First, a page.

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What are the most important questions to ask a financial advisor when trying to decide which one to hire?


This is something many American adults want to know. Fifty-nine percent want financial advice but don’t know where to find it. So says a new survey from cloud-based technology platform intelliflo.

And knowing the right questions to ask a potential advisor is key to selecting the right advisor, Michael Garry, founder and CEO of Yardley Wealth Management.

Counselors, on the other hand, may be keen to help adults find professional help.

How to grow their business is precisely the kind of advice many advisors are hoping to hear when they attend the 34th Annual Morningstar Investing Conference. MICUS begins May 16 in Chicago. The industry meeting is largely aimed at advisors.

This year’s MICUS and last year’s were hybrids, conducted in person as well as digitally. The 2020 the morning star (MORN) was digital only. According to Morningstar, in-person attendance for this year’s rally was 48% higher than last year last week. In-person attendance is expected to be twice as many as digital attendance.

Financial advisor: how to find one

As financial advisors are ready and willing to help more clients, it is up to potential clients to ask to contact and shop for an advisor. They are the ones with strengths that can be expanded with professional guidance. They are the ones who have estates that can be protected by the insight of advisers.

Leading Advisors suggest seven questions prospects should ask potential Advisors when looking for an Advisor.

follow the money

How are you, the advisor, making money with me as a client? “If you know how a financial adviser will be paid, you know if the adviser’s advice will be biased,” Garry said.

Garry is referring to whether an advisor earns a commission on the sale of products, or rather a commission on assets under management or a fee for their time or a specific product such as writing a financial plan.

Generally, a financial advisor who earns commissions does not act as a fiduciary.

Trustees are obligated to do what’s in your best interest, even if it means they make less money. A non-trustee only has to do what’s right for you, not necessarily what’s right for you. “Whether someone is a fiduciary or not, there is always the potential for conflicts of interest,” said Andy Kapyrin, co-chief investment officer of RegentAtlantic. “Knowing how someone makes money helps you understand potential conflicts.”

What are the advisor’s qualifications? Not all credentials are the same. Some may be more relevant to your situation than others. “Look for someone whose skills match your needs and situation,” Garry said.

Who would you work with?

Who would be my primary contact within the consulting firm? Is this the person you are interviewing? Or is he just a salesman, but not the person who prepares the plans and advises? If the person you are interviewing is not your contact person, meet with them to see if you are comfortable with them.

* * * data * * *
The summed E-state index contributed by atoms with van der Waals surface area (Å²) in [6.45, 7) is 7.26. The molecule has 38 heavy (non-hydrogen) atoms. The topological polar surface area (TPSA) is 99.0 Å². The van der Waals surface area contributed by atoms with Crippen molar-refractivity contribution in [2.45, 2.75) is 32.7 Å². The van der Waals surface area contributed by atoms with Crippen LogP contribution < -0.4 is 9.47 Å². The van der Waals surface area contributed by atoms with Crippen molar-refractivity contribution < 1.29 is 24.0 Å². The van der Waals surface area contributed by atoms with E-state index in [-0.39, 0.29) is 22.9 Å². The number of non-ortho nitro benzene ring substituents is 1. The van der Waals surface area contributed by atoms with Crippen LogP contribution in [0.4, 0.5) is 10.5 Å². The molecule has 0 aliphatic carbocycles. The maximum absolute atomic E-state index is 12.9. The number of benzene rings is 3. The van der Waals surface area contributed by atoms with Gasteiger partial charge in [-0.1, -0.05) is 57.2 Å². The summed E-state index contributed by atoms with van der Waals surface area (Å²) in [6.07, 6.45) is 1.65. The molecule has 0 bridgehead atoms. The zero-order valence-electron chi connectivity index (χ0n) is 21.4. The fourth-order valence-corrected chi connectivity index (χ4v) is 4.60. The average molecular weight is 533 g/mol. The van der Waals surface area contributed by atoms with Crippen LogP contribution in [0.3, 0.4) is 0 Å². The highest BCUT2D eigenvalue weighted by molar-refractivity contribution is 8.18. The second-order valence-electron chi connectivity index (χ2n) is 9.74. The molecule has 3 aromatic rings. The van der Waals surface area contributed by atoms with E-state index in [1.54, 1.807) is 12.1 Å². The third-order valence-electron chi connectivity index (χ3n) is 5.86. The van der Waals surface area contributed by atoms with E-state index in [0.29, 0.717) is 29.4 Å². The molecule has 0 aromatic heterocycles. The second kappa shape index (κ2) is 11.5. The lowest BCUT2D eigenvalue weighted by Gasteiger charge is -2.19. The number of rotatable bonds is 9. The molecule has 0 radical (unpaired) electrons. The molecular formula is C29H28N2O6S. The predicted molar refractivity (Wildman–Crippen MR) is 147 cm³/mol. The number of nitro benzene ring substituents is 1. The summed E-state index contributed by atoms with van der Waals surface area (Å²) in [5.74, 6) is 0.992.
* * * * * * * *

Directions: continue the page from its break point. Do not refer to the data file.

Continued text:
How long has the advisor worked? It depends on the experience of a financial advisor. If you’re younger, it’s also important to know if they’ll be around long enough to support you through your accumulation years as well as your retirement and estate planning years.

Who is the advisor’s typical client? You need someone experienced with clients like you. “If you’re a senior executive at a publicly traded company, you have different issues than most people, including compensation,” Kapyrin said. “Your advisor should have experience with your issues.”

Do you like my wallet? You’re actually asking the financial advisor what the tax consequences would be if they became their client. This is important if you’ve built a portfolio that includes stocks the advisor doesn’t like. If he wanted you to sell stocks or funds you’ve owned for years, you could be hit with a big capital gains bill. “Do you want this? Can the advisor justify it? Kapyrin asked.

What types of investments would you refer me to? “There’s no better way to build a portfolio,” Kapyrin said. “Make sure you understand what the financial advisor would put in your portfolio. And make sure you’re comfortable with that.”

Financial advisor background check

In addition to asking questions of a financial advisor, you should research any advisor you’re considering at BrokerCheck, Kapyrin says. The site offers an overview of a broker’s employment history, regulatory actions, and information on investment-related licensing, arbitrations, and complaints.

It is managed by Finra, a self-regulatory body for the brokerage industry.

Similar information about investment advisers (RIAs) registered with the Securities and Exchange Commission (SEC) is available on the government disclosure website. Smaller advisers, such as those with less than $25 million in assets under management, register with states instead.

Follow Paul Katzeff on Twitter at @IBD_PKatzeff for advice on personal finance and top mutual fund strategies.


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